The Adirondack guide was crucial to the development of the Adirondacks as a popular tourist destination. From the mid-1800s, growing numbers of sportsmen were interested in experiencing the wilderness and the hunting and fishing opportunities provided by the Adirondacks. But a city-bred sportsman needed an experienced woodsman to get him out into the wilderness in comfort and safety. Guides in front of the Harrietstown Town Hall Guides at the boathouse of Paul Smith's Hotel, August 8, 1884. Adirondack Daily Enterprise, October 5, 2002 Guides at the boathouse of Paul Smith's Hotel, October 2, 1885. Photographed by A. W. Durkee, in A. L. Donaldson's A History of the Adirondacks 1 - Stearns Williams, 2 - Phil King, 3 - Phineas Bennett, 4 - Fred Otis, 5 - George Martin, 6 - Charlie Jenkins, 7 - Ahaz Hayes, 8 - John Rork, 9 - Lester Abbott, 10 - Al Otis, 11 - Sylvester Newell, 12 - Will Kent, 13 - Henry Smith, 14 - Orrin Otis, 15 - Albert Ricketson, 16 - Jim Carney, 17 - Myron Otis, 18 - Tom Redwood, 19 - Ed Noyes, 20 - Eli Sweeney, 21 - Henry Chase "Adirondack hunters" (Seneca Ray Stoddard, c. 1888)

See also


The modern babes in the wood: or, Summerings in the wilderness 1872 By Henry Perry Smith Pgs 440 & 443

GUIDES. If the names of any guides are omitted in the table appended, it should be attributed to unintentional oversight. Guides charge for services from $2.50 to $3 per day. They furnish a boat, an ax, perhaps hatchet and auger, and carry all the luggage over the portages — though gentlemen will naturally assist them somewhat in this laborious operation. Guides, too, do all the cooking and attend to all the domestic duties incident to camp life. It is customary for two individuals to employ one guide between them—thus reducing the cost one half.

Boats may be hired independent of guides at 50 cents per day. The expense of living, while in the woods, need not exceed $2 for each person per week; and even this figure may be considerably reduced. The proximate cost of a journey to the Adirondacks, and a sojourn for any period therein, may be easily estimated from the above data.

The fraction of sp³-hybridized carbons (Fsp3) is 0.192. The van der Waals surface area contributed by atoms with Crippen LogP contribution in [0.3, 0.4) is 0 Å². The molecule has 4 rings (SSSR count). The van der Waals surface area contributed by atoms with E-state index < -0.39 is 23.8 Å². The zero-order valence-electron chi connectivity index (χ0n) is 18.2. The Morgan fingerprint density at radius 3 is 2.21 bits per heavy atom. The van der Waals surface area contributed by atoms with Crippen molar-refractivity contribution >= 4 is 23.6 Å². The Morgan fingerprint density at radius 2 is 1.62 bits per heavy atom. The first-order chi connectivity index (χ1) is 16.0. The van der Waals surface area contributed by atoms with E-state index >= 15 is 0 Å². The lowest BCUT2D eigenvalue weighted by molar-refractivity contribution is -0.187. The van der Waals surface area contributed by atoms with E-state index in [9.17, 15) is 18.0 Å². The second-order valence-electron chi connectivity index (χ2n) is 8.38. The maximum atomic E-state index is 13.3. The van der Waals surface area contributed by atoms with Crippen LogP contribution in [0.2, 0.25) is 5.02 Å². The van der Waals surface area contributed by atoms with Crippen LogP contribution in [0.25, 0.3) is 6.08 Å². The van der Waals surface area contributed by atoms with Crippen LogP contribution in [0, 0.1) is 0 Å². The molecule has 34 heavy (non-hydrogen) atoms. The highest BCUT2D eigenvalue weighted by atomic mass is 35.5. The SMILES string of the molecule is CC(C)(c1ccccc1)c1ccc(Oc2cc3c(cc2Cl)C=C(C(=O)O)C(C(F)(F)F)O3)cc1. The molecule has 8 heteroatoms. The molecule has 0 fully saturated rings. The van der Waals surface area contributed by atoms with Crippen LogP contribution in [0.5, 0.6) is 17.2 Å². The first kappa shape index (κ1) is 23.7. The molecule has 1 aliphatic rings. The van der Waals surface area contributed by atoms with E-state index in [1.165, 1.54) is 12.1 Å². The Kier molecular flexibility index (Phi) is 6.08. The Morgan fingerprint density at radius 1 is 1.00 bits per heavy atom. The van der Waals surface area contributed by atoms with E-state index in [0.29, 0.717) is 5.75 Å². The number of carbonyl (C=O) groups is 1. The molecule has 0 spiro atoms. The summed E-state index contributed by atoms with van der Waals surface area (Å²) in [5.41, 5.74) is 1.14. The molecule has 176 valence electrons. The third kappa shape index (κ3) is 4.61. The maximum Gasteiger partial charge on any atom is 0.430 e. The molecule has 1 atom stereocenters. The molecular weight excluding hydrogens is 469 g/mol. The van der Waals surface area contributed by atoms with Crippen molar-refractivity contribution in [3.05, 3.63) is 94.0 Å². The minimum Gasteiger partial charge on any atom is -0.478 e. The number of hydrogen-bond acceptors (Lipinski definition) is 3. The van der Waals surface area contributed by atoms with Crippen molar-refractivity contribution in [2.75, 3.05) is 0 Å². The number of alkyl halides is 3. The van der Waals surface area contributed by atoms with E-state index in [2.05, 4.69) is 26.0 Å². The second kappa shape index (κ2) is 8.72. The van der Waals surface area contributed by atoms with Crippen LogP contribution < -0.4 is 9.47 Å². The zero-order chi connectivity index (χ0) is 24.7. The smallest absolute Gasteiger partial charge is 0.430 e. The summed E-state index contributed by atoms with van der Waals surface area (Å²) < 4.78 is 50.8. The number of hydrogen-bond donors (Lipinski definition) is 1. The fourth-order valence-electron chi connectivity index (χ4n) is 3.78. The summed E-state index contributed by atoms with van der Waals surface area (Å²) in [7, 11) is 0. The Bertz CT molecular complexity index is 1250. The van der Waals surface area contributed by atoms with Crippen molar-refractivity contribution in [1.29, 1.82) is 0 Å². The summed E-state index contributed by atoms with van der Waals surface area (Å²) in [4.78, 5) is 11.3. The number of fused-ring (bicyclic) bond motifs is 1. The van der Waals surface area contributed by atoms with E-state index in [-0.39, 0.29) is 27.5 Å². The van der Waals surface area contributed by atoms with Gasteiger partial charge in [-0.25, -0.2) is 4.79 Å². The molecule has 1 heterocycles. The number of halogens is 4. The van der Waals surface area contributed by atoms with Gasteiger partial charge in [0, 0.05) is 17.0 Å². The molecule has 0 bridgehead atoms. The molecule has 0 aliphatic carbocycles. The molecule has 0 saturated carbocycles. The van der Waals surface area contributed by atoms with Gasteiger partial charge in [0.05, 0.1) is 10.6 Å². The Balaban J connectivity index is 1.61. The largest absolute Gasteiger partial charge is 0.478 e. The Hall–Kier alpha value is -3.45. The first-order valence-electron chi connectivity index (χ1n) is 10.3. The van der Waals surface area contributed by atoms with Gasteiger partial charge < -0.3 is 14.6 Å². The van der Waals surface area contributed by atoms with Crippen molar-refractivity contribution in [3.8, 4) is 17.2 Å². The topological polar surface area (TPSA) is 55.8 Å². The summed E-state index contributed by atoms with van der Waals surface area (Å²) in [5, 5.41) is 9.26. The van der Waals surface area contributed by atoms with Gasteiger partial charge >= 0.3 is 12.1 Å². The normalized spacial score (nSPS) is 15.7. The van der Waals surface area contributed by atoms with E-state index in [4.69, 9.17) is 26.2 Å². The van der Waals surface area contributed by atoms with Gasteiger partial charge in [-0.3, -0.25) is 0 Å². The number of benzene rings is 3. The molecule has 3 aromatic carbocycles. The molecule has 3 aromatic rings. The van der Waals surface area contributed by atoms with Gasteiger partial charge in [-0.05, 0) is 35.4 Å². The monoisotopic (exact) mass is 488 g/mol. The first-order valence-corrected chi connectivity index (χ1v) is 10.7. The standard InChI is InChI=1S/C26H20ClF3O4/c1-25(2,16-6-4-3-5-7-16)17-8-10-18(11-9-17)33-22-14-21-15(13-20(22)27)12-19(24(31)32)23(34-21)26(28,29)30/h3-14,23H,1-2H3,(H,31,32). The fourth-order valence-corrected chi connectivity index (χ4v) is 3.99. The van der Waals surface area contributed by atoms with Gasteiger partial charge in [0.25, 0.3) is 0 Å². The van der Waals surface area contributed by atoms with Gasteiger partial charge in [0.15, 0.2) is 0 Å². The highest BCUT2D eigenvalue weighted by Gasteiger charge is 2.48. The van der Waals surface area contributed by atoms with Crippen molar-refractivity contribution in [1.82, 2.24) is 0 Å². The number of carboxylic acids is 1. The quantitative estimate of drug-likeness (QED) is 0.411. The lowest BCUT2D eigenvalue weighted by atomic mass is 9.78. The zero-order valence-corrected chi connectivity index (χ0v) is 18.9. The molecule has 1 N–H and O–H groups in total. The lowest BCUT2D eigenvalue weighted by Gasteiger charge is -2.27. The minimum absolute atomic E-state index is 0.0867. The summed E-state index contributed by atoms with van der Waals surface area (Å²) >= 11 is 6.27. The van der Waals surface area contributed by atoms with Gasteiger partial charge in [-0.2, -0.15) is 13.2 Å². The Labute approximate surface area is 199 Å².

ST. REGIS LAKE GUIDES. H. Martin, G. Martin, F. Martin, D. Martin, C. Martin, Steve Turner, M. Sawyer, M. St. Germain, Jim Cross, F. Holbert, J. McLaughlin, J. Hall, E. Hall, A. Brown, J. W. Miller, J. Baker, J. Rogers, P. King, C. Quarters, W. Moody, E. Patterson, S. Warner, L. St. Germain, J. Hayes, E. White, G. Maloney, O. Coville, S. Otis, C. Dwight, J. Manley, Geo. Skiff, T. Labounty, A. Labounty, F. St. Germain, Ed. Robarge, D. Sweeny, J. Patterson. P. O. Address, St. Regis, Franklin Co., N. Y, or Bloomingdale, Essex Co., N. Y.

SARANAC GUIDES. G. Ring, W. Ring, J. Grover, H. Colbeith, Lute Evans, R. Reynolds, J. Reynolds, F. Reynolds, Martin Moody, W. Hough, A. J. Baker, J. Slater, W. Slater, B. Moody, Ransom Reynolds, P. Robbins, Cort Moody, Jesse Corey, C. Corey, R. Nichols, H. Annis, D. Moody, Harvey Moody, James McClelland, W. Martin, Stephen Martin, J. Vosburgh, J. Solomon, C. Brown, Ed. Brown, M. Brown, Geo. Mussin, F. Moody, Ed. Otis, Geo. Otis, J. Hughes, W. Nye, J. Hanmer, F. Morehouse, H. Kent, H. Douglas, J. Benham, W. Benham, L. Moody, D. L. Moody, Tid Moody, F. Nicholson, D. Cronk, F. Brown, H. Braman, J. Willson, J. King, Geo. Wake, T. Hayley, C. Roberts, John Dukett, M. Mayhue, H. Solon, W. Morehouse, S. Torrence, L. Dudley, Geo. Sweeny, M. Clough, Henry Wood, A. McKensie, R. Moody, Jas. Filbrooks, A. Robbins, C. Hecox, Samuel Dunning, D. Dunning, R. Reynolds, J. Lunt. P. O. Address, Lower Saranac Lake, Franklin Co., N. Y.


Report of the Commissioners of Fisheries of the State of New York, 1886

Pledge of Saranac Hotel-Keepers and Guides.

We, the undersigned, hotel proprietors, guides and residents of the Adirondacks, having learned with regret that some vandal has been committing depredations upon the State hatchery property at Little Clear pond, do most heartily condemn such a dastardly outrage, and do pledge ourselves to use every lawful means to bring such perpetrators to speedy and condign punishment.